Cats become aggressive and lash out at or attack other pets –– and people –– for all kinds of reasons — fear, defense of territory, pain, overly enthusiastic play, and more. Early socialization, sterilization, behavioral modification, and drugs are the most common methods for avoiding and treating feline aggression.
Aggression is among the most common behavioral issues seen in cats. In most cases the behavior is completely natural and appropriate, though it’s undeniably the case that its manifestation(s) may at times interfere with the peaceable workings of a normal human household.
Generally classified as intermale, territorial, fear/defensive, play, predation, and redirected aggression (though other forms may exist), aggression may be avoidable. And when it’s not, it’s often treatable.
Before initiating any kind of behavioral therapy, consult your veterinarian to determine if there is a medical cause for your cat’s aggression. Your veterinarian can also recommend some tactics for dealing with an aggressive cat to prevent injury to others in your household or to the cat itself.
Symptoms and Identification
Aggression can be a complicated condition to evaluate in any species but arguably more so in cats. Some cats may exhibit a single form of aggression, while others may exhibit several types of aggression simultaneously. Understanding the different types of aggression can help get to the root of the problem, but professional help is often invaluable due to the complex nature of the average feline disposition.
- Fear/defensive aggression occurs when a cat is afraid — as when going to the veterinary hospital. Typical body language displayed is a cat hunched down low, ears back with its legs and tail tucked up under the body.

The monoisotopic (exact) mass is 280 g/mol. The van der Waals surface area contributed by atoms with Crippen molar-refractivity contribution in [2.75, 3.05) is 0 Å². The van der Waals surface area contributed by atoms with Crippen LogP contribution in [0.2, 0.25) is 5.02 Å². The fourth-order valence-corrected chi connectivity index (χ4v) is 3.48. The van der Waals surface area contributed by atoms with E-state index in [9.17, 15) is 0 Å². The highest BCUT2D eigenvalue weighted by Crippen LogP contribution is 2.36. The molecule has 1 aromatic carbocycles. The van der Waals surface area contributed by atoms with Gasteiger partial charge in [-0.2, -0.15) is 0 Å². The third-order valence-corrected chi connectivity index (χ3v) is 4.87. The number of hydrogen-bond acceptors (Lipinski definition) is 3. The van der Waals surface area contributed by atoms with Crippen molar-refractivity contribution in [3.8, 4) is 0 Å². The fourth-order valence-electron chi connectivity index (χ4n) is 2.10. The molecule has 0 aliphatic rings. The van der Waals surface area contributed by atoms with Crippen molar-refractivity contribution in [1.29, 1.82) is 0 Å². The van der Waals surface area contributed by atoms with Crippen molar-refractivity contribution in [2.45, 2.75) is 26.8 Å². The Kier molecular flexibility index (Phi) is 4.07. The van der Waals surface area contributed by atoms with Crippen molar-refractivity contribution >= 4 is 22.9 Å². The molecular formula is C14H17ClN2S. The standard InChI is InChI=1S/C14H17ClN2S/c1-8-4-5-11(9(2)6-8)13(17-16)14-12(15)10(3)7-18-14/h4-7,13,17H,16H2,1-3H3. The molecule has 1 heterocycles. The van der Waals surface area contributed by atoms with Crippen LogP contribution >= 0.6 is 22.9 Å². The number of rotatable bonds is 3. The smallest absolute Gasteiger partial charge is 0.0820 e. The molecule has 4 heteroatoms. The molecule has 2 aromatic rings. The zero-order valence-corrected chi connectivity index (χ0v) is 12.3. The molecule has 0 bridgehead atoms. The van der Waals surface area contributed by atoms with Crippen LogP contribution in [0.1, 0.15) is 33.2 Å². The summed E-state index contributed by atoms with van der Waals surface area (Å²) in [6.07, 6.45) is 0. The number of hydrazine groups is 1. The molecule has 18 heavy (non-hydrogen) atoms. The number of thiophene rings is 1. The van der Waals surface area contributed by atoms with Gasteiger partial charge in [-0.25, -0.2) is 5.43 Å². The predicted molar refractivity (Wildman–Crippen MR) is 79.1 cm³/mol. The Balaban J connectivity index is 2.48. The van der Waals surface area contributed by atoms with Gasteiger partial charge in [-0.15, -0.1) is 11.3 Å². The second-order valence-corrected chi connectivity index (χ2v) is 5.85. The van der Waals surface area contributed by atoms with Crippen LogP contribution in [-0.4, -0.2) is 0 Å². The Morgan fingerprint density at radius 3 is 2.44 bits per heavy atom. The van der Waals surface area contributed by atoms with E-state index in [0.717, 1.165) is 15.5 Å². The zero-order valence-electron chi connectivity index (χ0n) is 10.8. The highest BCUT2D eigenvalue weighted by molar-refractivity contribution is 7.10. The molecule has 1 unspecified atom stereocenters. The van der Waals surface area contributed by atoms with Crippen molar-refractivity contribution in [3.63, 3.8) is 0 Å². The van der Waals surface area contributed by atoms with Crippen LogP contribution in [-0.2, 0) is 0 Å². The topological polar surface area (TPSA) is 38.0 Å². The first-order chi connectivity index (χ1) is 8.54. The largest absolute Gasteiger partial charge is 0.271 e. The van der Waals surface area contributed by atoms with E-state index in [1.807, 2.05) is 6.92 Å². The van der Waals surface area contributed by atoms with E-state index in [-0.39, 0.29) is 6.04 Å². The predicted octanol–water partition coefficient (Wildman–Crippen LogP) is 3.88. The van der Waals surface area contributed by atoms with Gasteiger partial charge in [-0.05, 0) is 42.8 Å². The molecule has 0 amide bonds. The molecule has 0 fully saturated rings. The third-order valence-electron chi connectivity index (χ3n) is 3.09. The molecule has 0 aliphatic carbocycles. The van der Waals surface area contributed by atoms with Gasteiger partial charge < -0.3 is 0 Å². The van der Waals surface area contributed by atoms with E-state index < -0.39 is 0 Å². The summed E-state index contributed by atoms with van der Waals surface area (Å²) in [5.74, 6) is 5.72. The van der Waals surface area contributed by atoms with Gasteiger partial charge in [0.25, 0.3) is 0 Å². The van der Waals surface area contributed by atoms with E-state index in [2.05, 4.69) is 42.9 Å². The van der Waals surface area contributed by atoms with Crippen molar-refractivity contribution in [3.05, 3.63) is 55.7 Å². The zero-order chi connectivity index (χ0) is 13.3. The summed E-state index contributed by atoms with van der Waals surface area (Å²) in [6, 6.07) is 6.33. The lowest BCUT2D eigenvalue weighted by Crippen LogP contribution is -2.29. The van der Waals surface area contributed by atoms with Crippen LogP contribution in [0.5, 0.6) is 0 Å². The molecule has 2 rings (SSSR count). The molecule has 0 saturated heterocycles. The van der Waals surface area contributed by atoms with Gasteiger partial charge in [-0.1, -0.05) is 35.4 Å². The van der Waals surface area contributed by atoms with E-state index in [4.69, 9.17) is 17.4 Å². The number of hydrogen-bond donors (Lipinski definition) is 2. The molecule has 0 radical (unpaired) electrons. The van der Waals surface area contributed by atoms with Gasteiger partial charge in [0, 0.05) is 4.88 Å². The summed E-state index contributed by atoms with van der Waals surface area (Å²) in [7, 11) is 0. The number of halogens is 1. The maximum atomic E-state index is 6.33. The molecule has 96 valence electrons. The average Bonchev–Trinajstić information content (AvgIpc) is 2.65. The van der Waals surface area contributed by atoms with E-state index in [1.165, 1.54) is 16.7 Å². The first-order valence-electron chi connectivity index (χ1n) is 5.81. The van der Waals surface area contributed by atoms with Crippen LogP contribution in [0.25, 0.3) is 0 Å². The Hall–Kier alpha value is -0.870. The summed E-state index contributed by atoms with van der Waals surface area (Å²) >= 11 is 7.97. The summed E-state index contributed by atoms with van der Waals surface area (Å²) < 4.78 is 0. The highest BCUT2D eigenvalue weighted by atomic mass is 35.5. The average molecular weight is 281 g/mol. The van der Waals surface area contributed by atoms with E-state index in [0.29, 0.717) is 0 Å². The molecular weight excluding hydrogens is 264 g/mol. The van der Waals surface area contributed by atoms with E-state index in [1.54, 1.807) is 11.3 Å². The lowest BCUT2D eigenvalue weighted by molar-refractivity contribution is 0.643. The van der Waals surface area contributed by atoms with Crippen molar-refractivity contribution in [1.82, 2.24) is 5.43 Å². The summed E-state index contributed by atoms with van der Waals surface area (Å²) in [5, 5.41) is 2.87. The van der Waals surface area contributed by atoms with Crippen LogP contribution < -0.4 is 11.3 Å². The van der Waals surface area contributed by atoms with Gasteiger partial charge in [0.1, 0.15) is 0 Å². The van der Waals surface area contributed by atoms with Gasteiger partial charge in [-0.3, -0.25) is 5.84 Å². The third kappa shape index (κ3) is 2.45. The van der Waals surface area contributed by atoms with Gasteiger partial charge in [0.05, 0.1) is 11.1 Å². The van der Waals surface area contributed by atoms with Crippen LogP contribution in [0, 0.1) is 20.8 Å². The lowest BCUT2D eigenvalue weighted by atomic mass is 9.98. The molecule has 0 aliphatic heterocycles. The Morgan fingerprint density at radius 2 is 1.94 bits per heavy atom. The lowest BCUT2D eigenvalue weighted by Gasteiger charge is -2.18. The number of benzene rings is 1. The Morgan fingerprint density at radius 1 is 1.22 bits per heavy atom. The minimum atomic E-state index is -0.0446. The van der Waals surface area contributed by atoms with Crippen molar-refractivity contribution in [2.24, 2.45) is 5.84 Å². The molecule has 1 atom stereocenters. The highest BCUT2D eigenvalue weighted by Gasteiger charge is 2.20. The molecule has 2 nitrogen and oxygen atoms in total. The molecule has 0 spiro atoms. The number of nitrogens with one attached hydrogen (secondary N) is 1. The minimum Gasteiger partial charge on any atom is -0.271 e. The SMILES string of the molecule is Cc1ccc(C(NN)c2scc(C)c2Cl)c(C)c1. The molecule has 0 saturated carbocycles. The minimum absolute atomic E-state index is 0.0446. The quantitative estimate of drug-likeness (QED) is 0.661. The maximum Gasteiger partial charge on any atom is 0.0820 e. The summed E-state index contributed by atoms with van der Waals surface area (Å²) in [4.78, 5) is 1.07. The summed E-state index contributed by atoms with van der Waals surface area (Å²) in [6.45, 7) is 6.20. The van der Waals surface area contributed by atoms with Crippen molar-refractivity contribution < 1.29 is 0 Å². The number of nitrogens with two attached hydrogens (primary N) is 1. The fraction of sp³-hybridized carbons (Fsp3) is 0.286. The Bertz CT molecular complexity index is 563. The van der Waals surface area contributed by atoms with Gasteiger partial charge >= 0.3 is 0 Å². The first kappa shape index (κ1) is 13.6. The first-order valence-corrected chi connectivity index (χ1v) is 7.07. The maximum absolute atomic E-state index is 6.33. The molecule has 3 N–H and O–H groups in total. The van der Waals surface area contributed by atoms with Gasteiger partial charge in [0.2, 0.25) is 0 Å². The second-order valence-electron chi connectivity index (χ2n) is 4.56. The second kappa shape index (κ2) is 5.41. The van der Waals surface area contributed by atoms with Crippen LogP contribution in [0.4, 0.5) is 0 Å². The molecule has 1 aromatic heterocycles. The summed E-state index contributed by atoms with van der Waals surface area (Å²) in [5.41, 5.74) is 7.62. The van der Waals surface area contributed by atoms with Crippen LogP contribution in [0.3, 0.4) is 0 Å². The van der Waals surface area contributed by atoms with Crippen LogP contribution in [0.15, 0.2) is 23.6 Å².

- Intercat aggression is directed at other cats inside and/or outside the household.
- Intermale aggression is the most common form of feline aggression. It happens most commonly among unneutered male cats by way of protecting individual resources such as territory, access to food, and females.
- Pain aggression is a protective reaction by a cat in pain. This aggression can occur when a cat is touched or moved or anticipates being handled.
- Play aggression occurs with play behaviors such as interkitten fighting.
- Predatory aggression is associated with predation (e.g., stalking, hunting, or catching small animals). This aggression usually involves a sudden attack, a severe bite, and shaking of the prey, but may be directed at humans, other cats, or other animals. Cats learn predatory behavior from their mothers and will typically practice on littermates.
- Redirected aggression occurs when a cat cannot attack an intended target (usually another cat) and redirects his or her aggression toward another target (usually his/her housemate).
- Territorial aggression occurs when a cat protects a territory, such as a yard or house, typically from another cat.
- Petting-induced aggression happens when a cat that enjoys being petted suddenly turns on the person petting him. “Love biting” is what cat lovers have termed this behavior, but the reality is that it’s a poorly understood behavior with no clear explanation.
Diagnosis is made on the basis of signalment data (male, female, sterilization status, etc.), the pattern of aggressive postures displayed by the aggressive cat, and the circumstances in which the aggressive behaviors occur.
A cat of any breed can become aggressive.
Treatment varies with the type of aggressive behavior. Sterilization, behavioral modification therapy, and pharmacologic intervention are the most common methods for treating feline aggression.
In any case, treating aggression is usually complex. If severe, a treatment plan should be designed and supervised by a behavior specialist. Look for a certified applied animal behaviorist (CAAB or ACAAB) or a veterinary behaviorist (DACVB).
Preventing feline aggression is generally considered less predictable an endeavor than for canine aggression. As for dogs, however, the most critical feature of this approach involves early and frequent socialization with humans, dogs, and other animals. Socialization with people should begin as soon as possible, and socialization with other animals can start once your veterinarian has administered the necessary vaccines and wellness care.
This article has been reviewed by a Veterinarian.